The county has put signs up at the two charging stations it operates to inform users that the stations will no longer be free beginning in July, according to the report.

Although the proposed fee is higher than the current fee in neighboring Loudoun County, which charges per session, it is lower than other commercial stations. Those commercial stations charge between 22 cents per kilowatt-hour and 79 cents per kilowatt-hour, according to the board report.

Many charging stations operated by EVgo, the largest electric vehicle fast charging company in the U.S., charges around 36 cents per kWh.

The County Board is expected to vote this Saturday (June 18) to advertise the proposed change, before final approval at its Saturday, July 16, meeting.

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A series of outdoor summer concerts is starting tonight (Friday) in Crystal City.

NaLa Fridays at the Park, formerly known as Fridays at the Fountain, is set to be held at Long Bridge Park (475 Long Bridge Drive). The concert series is set to run through October, according to the event’s website. One concert is scheduled for each Friday between 5 p.m. and 8 p.m.

This year is set to be the first time the concert series is being held at Long Bridge Park instead of Crystal City Water Park, its usual location. The organizer, the National Landing Business Improvement District, changed the venue because the water park is currently under construction, BID spokesperson Ashley Forrester told ARLnow.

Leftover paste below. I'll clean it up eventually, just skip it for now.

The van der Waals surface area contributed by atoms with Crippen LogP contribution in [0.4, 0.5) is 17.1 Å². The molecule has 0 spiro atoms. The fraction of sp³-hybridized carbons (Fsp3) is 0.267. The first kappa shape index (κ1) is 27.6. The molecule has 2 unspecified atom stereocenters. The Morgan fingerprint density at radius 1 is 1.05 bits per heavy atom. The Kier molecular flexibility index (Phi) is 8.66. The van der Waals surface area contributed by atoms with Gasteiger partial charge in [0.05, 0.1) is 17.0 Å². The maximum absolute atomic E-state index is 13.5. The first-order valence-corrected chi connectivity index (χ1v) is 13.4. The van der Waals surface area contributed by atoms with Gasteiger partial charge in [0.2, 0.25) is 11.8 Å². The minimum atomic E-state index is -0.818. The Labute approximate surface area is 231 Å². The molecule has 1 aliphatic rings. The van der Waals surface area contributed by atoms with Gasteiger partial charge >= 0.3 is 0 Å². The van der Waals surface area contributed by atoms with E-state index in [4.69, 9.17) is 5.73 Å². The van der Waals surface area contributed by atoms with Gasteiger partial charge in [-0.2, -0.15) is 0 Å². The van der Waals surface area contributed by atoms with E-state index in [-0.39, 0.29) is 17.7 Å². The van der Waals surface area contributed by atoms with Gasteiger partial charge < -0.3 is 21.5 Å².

Construction on the water park is expected to be completed in 2023.

The concerts are set to feature local bands and musicians, according to the event’s website. It is free to attend. Reesa Renee, a neo-soul and funk singer, is scheduled to perform at tonight’s series kickoff.

Applications for bands and musicians to perform are still open online. Performers are asked to play for 2.5 hours, according to the application survey.

The current lineup is listed below.

Unlike in previous years, no alcohol will be allowed in the concerts, said Forrester. Alcohol is prohibited at Arlington County parks.

Food trucks are still set to serve the crowds, however. Fine Dining to Go, which provides various types of cuisine from around the world, is set to run the food trucks this Friday, said BID marketing manager Colleen Rasa. Participants are welcome to bring their own food to the venue, according to the event’s website.

There is some seating at the venue and organizers say they will be giving out a limited number of picnic blankets each week to audience members. Attendees are also welcome to bring their own chairs.

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The 25-yard lanes, which can be turned into a 50-meter pool, in the Long Bridge Park Aquatics & Fitness Center (staff photo)

This year saw major changes to how Arlington County and Arlington Public Schools run community swim classes, to the surprise of some locals.

In July, Arlington Public Schools launched the APS Aquatics School for students and residents, while the county opened the Long Bridge Aquatics & Fitness Center in August.